Tuesday, October 18, 2005


Paul Waldman over at the American Prospect has a great article up on the status of Liberalism in America today. I think it is a very important piece, it captures several very important truths.

For example
But when Republicans began to go after liberalism, Democrats cowered in fear, not only trying to distance themselves from the term but embracing the idea that a "conservative" is a great thing to be. Few Republicans would claim to be "social liberals" -- even if they are -- but Democrats are always claiming to be "fiscal conservatives," saying they have "conservative values" or chiding Republicans for not holding to the principles of conservatism on issues like the deficit. The message this sends to Americans who don't know much about politics is that, regardless of the details of policy, it's good to be conservative and bad to be liberal.
This is very true of the liberal response to conservative attacks and is very damaging to our position. Democrats are regularly seen as less attractive on national security, it was, by many accounts the deciding factor in the last election. Indeed Kerry, the war hero, got trounced on this measure by Bush, who at the very best avoided hazard to himself. Kerry was damaged for opposing weapons systems which Cheney also called for cutting, yet Cheney kept his status of being strong on national defense. But if what Paul Waldman is saying is true, and I believe that it is, then this is hardly surprising. If liberals will at the first sign of attack on the political playing field abandon their positions and concede ground to conservatives, is it any surprise that conservatives are seen as stronger on security? Liberals need to stand on their positions in the national debate and not give ground. As I've written elsewhere conceding points like we do is fine in an academic debate, but a political debate is more like a trial, where we are convinced that our client, liberalism, is in the right. Any criticism of a liberal position needs to come only from conservatives, and liberals need to be determined only to disagree with that criticism. Such a position, I'm convinced, will go a long way to improving our stature on issues of national defense.

The next few paragraphs also deserve some comment:
Which brings us to what may be the most important feature of ideological competition in America today: Unlike liberals, conservatives don't simply criticize specific candidates or pieces of legislation, they attack their opponents' entire ideological world view. Tune into Rush Limbaugh or any of his imitators, and what you'll hear is little more than an extended discourse on the evils of liberalism, in which specific events are merely evidence that the real problem is liberal ideology. Liberals may write best-selling books about why George W. Bush is a terrible president, but conservatives write best-selling books about why liberalism is a pox on our nation (talk radio hate-monger Michael Savage, for instance, titled his latest book Liberalism Is a Mental Disorder).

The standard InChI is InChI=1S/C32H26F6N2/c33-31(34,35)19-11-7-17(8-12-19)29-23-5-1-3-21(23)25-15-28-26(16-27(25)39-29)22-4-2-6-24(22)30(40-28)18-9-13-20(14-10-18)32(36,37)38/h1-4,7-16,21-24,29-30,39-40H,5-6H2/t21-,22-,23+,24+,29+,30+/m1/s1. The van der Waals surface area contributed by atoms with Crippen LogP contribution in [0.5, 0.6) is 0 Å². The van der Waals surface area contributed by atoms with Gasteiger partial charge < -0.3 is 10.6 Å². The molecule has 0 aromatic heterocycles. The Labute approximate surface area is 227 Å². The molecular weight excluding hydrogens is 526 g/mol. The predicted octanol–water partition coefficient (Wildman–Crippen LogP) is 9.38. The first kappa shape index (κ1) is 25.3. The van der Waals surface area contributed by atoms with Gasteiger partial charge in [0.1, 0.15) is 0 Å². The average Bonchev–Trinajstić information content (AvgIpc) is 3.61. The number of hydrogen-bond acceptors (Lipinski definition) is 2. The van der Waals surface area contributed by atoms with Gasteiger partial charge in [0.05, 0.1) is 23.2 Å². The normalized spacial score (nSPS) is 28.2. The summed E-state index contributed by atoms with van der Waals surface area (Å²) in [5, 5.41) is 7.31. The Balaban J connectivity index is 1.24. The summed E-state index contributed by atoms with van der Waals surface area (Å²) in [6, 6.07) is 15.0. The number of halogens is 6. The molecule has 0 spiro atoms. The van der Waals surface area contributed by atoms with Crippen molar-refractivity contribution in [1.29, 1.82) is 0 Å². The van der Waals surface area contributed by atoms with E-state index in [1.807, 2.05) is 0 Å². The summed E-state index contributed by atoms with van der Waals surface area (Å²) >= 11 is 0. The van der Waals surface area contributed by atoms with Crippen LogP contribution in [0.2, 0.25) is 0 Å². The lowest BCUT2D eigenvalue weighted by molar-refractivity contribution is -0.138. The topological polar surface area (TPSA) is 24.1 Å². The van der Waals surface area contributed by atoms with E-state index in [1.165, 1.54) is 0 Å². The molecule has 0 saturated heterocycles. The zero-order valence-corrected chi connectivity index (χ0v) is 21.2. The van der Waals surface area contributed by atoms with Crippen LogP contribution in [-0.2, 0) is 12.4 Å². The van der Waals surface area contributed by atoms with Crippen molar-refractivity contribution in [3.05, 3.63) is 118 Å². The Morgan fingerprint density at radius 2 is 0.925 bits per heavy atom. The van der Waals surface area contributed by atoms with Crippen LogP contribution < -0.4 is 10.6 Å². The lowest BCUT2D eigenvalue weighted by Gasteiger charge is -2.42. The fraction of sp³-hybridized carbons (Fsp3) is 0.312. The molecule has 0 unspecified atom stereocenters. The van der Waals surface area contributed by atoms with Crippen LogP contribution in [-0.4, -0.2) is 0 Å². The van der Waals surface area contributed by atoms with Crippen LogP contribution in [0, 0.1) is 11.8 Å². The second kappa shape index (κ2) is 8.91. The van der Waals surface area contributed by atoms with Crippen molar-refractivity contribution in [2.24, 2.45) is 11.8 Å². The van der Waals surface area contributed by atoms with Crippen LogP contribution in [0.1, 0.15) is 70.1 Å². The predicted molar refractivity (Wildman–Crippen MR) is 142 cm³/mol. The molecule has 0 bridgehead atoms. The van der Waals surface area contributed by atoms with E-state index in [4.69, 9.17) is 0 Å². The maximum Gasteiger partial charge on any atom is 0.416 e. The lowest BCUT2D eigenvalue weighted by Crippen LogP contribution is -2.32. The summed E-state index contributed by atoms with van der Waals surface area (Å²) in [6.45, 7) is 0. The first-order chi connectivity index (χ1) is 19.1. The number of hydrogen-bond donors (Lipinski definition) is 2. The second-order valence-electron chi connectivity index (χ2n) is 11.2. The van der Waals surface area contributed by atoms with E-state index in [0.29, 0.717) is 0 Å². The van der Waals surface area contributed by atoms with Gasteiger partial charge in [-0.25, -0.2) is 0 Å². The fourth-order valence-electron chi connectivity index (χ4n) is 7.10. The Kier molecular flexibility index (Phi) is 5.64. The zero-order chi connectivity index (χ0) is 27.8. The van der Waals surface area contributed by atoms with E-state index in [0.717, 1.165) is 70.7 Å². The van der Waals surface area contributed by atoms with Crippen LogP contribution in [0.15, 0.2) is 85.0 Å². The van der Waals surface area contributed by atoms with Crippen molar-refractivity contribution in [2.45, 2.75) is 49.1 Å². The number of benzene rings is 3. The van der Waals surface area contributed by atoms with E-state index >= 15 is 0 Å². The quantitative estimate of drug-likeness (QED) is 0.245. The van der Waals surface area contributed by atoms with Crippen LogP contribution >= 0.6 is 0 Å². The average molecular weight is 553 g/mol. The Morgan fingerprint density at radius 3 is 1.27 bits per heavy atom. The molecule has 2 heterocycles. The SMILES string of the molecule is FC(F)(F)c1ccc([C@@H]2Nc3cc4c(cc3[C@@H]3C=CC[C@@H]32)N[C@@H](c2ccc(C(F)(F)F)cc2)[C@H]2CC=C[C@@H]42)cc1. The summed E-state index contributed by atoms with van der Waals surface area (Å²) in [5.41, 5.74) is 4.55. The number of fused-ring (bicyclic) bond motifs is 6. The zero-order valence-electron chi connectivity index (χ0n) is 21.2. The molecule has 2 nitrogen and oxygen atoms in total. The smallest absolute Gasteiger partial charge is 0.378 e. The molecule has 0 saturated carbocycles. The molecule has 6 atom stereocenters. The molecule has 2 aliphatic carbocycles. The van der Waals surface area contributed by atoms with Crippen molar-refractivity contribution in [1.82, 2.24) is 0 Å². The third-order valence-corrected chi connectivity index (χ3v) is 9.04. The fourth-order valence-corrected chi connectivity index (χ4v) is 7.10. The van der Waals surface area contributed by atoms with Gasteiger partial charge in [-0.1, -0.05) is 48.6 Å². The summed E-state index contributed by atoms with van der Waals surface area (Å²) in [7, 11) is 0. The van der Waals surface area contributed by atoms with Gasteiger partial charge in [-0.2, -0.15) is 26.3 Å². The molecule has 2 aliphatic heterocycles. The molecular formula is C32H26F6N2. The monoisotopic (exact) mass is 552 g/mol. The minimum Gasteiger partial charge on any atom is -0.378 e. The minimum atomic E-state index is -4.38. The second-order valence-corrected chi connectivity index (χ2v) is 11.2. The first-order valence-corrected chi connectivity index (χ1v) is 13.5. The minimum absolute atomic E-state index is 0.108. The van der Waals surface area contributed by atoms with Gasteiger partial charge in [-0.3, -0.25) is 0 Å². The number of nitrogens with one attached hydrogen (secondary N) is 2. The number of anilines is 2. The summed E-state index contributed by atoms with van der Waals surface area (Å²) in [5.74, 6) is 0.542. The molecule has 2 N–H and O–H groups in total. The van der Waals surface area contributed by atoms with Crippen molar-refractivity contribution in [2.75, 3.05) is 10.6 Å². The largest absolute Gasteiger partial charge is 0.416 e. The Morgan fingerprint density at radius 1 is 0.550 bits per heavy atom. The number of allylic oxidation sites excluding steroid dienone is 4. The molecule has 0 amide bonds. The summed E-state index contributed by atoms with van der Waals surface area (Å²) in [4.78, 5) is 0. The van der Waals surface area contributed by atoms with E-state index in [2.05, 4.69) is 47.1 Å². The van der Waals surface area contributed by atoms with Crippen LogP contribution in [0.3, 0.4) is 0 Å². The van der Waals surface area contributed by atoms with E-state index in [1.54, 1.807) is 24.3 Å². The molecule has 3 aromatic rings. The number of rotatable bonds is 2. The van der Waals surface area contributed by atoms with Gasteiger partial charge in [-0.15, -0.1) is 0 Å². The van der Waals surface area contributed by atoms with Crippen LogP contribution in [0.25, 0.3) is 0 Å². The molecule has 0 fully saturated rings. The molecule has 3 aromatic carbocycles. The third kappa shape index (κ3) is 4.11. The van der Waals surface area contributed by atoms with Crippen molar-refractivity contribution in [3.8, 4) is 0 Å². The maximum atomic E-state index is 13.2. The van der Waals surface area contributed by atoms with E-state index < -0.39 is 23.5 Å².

Indeed, large portions of the conservative movement can be understood as an effort to crush liberalism in all its manifestations. Conservatives understand that their main enemy is not a law, government program, or social condition they don't like. Their main enemy is a competing ideology, and that is what they spend their time fighting.

In contrast, liberals spend very little time talking about conservatism. They talk about their opposition to President Bush or the policies proposed by the Republican Congress, but they don't offer a critique of conservatism itself. When was the last time you saw a book-length polemic against conservatism? Liberals have failed to understand that a sustained critique of the other side's ideology not only defines your opponents, it helps to define you by what you are against.
Following this advice does not mean, however, that we need to become like the Republican attack machine of Karl Rove and abandon civility and fair play. Rather it is a matter of first using reason and critical review to develop a set of policies that we as liberals believe in. Then we need to present those ideas with complete conviction and an unwillingness to compromise except as a kind of last and extreme resort. Part of the nature of liberalism is the scientists recognition of the tentativeness of all conclusions. However, when we present our policies to the electorate we need to forget that tentativeness and present them with complete confidence. This is not a form of deceit. The electorate is aware of the tentativeness of conclusions, they just don't want to hear it from the advocates of those conclusions. Again, the analogy is to a trial lawyer. Don't indicate to the jury any doubts about your clients case, that is the job of opposing council.

Kevin Drum has some further comment on this same article along the same lines. Check him out.

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